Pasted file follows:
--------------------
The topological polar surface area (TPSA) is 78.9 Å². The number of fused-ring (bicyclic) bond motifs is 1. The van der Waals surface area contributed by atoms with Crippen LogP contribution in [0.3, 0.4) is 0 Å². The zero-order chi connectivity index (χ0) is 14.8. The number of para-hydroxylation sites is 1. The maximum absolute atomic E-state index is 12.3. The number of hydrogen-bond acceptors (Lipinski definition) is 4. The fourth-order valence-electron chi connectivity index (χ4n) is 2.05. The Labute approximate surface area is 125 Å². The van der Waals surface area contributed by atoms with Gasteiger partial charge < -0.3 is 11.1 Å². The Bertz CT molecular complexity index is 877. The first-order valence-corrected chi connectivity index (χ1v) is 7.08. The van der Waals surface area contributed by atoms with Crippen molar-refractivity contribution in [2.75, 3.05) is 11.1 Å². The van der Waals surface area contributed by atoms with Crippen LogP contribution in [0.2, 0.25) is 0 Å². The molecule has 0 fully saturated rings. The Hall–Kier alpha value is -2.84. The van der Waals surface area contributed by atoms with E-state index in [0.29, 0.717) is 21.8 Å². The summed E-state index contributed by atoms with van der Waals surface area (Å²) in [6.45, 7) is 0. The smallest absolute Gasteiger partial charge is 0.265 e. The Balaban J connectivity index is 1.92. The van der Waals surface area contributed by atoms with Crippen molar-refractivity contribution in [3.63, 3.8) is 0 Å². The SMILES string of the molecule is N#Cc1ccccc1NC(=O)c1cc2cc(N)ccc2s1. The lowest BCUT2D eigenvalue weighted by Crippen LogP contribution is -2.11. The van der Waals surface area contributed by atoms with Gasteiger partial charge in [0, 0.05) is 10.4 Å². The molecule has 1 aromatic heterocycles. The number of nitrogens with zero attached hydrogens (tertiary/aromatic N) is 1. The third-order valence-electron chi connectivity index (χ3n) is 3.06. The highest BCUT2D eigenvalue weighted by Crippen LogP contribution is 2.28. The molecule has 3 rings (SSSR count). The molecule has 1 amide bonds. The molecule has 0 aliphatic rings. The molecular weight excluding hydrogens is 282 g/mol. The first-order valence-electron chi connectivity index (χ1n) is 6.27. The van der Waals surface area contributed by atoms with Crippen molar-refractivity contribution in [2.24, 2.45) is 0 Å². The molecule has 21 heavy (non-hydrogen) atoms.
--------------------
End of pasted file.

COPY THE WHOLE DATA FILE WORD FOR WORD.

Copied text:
The topological polar surface area (TPSA) is 78.9 Å². The number of fused-ring (bicyclic) bond motifs is 1. The van der Waals surface area contributed by atoms with Crippen LogP contribution in [0.3, 0.4) is 0 Å². The zero-order chi connectivity index (χ0) is 14.8. The number of para-hydroxylation sites is 1. The maximum absolute atomic E-state index is 12.3. The number of hydrogen-bond acceptors (Lipinski definition) is 4. The fourth-order valence-electron chi connectivity index (χ4n) is 2.05. The Labute approximate surface area is 125 Å². The van der Waals surface area contributed by atoms with Gasteiger partial charge < -0.3 is 11.1 Å². The Bertz CT molecular complexity index is 877. The first-order valence-corrected chi connectivity index (χ1v) is 7.08. The van der Waals surface area contributed by atoms with Crippen molar-refractivity contribution in [2.75, 3.05) is 11.1 Å². The van der Waals surface area contributed by atoms with Crippen LogP contribution in [0.2, 0.25) is 0 Å². The molecule has 0 fully saturated rings. The Hall–Kier alpha value is -2.84. The van der Waals surface area contributed by atoms with E-state index in [0.29, 0.717) is 21.8 Å². The summed E-state index contributed by atoms with van der Waals surface area (Å²) in [6.45, 7) is 0. The smallest absolute Gasteiger partial charge is 0.265 e. The Balaban J connectivity index is 1.92. The van der Waals surface area contributed by atoms with Crippen molar-refractivity contribution in [3.63, 3.8) is 0 Å². The SMILES string of the molecule is N#Cc1ccccc1NC(=O)c1cc2cc(N)ccc2s1. The lowest BCUT2D eigenvalue weighted by Crippen LogP contribution is -2.11. The van der Waals surface area contributed by atoms with Gasteiger partial charge in [0, 0.05) is 10.4 Å². The molecule has 1 aromatic heterocycles. The number of nitrogens with zero attached hydrogens (tertiary/aromatic N) is 1. The third-order valence-electron chi connectivity index (χ3n) is 3.06. The highest BCUT2D eigenvalue weighted by Crippen LogP contribution is 2.28. The molecule has 3 rings (SSSR count). The molecule has 1 amide bonds. The molecule has 0 aliphatic rings. The molecular weight excluding hydrogens is 282 g/mol. The first-order valence-electron chi connectivity index (χ1n) is 6.27. The van der Waals surface area contributed by atoms with Crippen molar-refractivity contribution in [2.24, 2.45) is 0 Å². The molecule has 21 heavy (non-hydrogen) atoms.